Inside out: New horizons

The time has come for Netanyahu to assume the mantle of leadership and to clearly chart out towards which political horizon he wishes to lead Israel and the region.

Prime Minister Binyamin Netanyahu visits schoolchildren. (photo credit: REUTERS)
Prime Minister Binyamin Netanyahu visits schoolchildren.
(photo credit: REUTERS)
At an August 20 press conference he held as Operation Protective Edge was nearing its end, Prime Minister Binyamin Netanyahu said that Israel needed to strive to “complete the mission – restoring quiet and security and, I would add in light of the changes in the region, achieving a new political horizon for the State of Israel.” At the same press conference Netanyahu said that there had been a “change in the regional alignment that might produce new possibilities, and I, as prime minister, am interested in exhausting that possibility.”
In the weeks that have elapsed since then, Netanyahu has not elaborated on the exact nature of this “new political horizon” he envisions, but a number of other players in the region have begun to put forward ideas and initiatives with a view to resolving the broader conflict.
Palestinian Authority chairman Mahmoud Abbas reportedly told Opposition chairman Isaac Herzog last Friday that he wanted to resume negotiations with Israel, in which the guiding principle would be to establish the borders of the future Palestinian state as the first order of business. “The time has arrived for Israel to define how it sees the borders of the Palestinian state,” Abbas said, according to Megafon News.
Historically, the Netanyahu government has been averse to presenting maps or delineating by other means its view on the future border. This stems on one level from the legitimate concern that the Palestinians will “pocket” any Israeli territorial concession, so to speak, leaving Israel without any leverage to obtain Palestinians concessions on the other outstanding issues, such as security arrangements, water and, of course, refugees. Naturally, Israel could propose a more maximalist opening position in the negotiations, allowing for that map to be refined and pared down to a more realistic final offer in exchange for precisely those same Palestinian concessions.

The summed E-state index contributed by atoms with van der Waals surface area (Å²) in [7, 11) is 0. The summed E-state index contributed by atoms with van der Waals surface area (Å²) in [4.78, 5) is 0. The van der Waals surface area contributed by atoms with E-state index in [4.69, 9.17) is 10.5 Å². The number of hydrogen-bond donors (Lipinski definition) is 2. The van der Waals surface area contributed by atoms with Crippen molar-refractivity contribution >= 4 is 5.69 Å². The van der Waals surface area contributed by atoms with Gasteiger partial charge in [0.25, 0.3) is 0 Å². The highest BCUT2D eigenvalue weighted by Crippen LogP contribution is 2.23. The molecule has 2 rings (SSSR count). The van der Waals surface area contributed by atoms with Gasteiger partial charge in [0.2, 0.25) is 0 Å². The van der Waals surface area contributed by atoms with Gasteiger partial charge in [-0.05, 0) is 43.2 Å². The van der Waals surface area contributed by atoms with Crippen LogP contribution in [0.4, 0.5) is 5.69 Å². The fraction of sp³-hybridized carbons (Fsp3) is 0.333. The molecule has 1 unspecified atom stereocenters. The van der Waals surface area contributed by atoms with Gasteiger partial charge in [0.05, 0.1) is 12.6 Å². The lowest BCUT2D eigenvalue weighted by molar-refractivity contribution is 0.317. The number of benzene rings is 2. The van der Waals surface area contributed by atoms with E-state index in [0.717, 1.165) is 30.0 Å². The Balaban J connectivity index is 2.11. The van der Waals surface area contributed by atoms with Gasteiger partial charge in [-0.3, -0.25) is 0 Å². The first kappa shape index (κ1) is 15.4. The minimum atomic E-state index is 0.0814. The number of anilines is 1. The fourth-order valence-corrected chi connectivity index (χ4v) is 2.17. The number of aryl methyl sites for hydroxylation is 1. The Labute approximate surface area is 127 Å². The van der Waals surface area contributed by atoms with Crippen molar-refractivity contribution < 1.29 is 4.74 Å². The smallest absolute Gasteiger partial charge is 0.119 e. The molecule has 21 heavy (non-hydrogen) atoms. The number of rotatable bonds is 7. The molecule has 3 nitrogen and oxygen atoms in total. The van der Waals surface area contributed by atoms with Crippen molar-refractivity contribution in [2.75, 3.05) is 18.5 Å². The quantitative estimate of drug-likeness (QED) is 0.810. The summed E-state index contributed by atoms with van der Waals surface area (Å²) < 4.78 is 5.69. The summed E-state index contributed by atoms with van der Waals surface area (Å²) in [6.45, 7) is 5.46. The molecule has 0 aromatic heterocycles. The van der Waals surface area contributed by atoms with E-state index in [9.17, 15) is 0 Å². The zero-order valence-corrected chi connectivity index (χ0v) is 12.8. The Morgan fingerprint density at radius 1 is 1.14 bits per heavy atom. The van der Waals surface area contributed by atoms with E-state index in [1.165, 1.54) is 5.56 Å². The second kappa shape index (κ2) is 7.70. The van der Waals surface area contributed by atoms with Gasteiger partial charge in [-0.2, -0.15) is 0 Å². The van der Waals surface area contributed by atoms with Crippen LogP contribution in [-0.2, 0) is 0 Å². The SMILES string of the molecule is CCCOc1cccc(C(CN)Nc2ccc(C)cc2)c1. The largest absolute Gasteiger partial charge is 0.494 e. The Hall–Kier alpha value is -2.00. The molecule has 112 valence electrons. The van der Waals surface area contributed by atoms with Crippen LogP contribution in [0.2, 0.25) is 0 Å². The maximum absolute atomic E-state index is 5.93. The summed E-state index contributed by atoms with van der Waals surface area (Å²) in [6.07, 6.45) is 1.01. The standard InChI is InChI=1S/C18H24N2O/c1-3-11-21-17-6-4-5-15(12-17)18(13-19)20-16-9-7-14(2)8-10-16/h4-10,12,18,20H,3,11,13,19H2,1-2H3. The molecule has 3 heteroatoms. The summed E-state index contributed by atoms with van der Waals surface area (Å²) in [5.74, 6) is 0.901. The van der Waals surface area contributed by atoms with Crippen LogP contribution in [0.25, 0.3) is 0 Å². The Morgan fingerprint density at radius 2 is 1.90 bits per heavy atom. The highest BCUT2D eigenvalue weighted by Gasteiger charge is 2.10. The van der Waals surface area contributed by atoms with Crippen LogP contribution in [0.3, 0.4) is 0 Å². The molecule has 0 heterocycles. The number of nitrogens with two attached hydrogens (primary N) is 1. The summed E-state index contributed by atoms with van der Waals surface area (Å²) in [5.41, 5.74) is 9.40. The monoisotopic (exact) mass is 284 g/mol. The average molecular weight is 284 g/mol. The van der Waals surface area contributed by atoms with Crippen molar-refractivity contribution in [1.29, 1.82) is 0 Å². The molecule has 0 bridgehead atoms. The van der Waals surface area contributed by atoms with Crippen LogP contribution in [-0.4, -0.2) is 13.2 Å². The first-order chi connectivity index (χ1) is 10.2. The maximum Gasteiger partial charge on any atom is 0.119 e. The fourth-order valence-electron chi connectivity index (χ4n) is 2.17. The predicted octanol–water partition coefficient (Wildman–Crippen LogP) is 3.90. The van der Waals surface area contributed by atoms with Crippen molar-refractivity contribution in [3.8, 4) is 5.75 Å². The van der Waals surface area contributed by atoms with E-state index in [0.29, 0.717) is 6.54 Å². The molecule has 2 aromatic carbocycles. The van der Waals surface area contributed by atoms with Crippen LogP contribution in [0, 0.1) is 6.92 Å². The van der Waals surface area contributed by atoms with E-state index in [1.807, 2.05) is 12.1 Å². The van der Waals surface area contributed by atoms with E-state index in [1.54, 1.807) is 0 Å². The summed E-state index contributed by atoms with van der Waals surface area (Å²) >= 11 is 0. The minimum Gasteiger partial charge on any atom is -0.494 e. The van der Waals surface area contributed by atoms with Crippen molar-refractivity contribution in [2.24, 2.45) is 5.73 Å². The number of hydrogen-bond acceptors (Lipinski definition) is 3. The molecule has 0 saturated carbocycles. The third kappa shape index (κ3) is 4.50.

Another reason for the current government’s resistance to presenting any map – which could include in its preliminary and maximalist iteration a broad swath of the Jordan Valley, large settlement blocs and a security belt near the coastal plane becoming part of Israel – stems mainly from domestic political concerns. Namely, the fears harbored by many of the principal coalition partners of alienating the pro-settler lobby, which objects to any Israeli territorial concessions whatsoever.
Two developments in recent weeks, however, demonstrate how much Israel stands to gain by reaching even a limited agreement about borders.
The first was the EU demand in mid-August that Israel separate all dairy and poultry products manufactured beyond the Green Line from those produced inside Israel proper. Barring Israeli compliance – which ultimately was forthcoming – the EU informed Israel that it would ban all imports of those products from anywhere in Israel.
The second development was the global condemnation of the decision to declare some 940 acres of land in the Etzion Bloc state land. Michael Mann, an EU spokesman, issued a statement that the EU would “not recognize any changes to the pre-1967 borders, including with regard to Jerusalem, other than those agreed by the parties.” The latter part of that statement – “other than those agreed by the parties” – is crucial. The EU essentially indicated that it would accept the legitimacy of an Israeli civilian presence and activity in those areas beyond the Green Line that Israel and the Palestinians agree are to be part of Israel.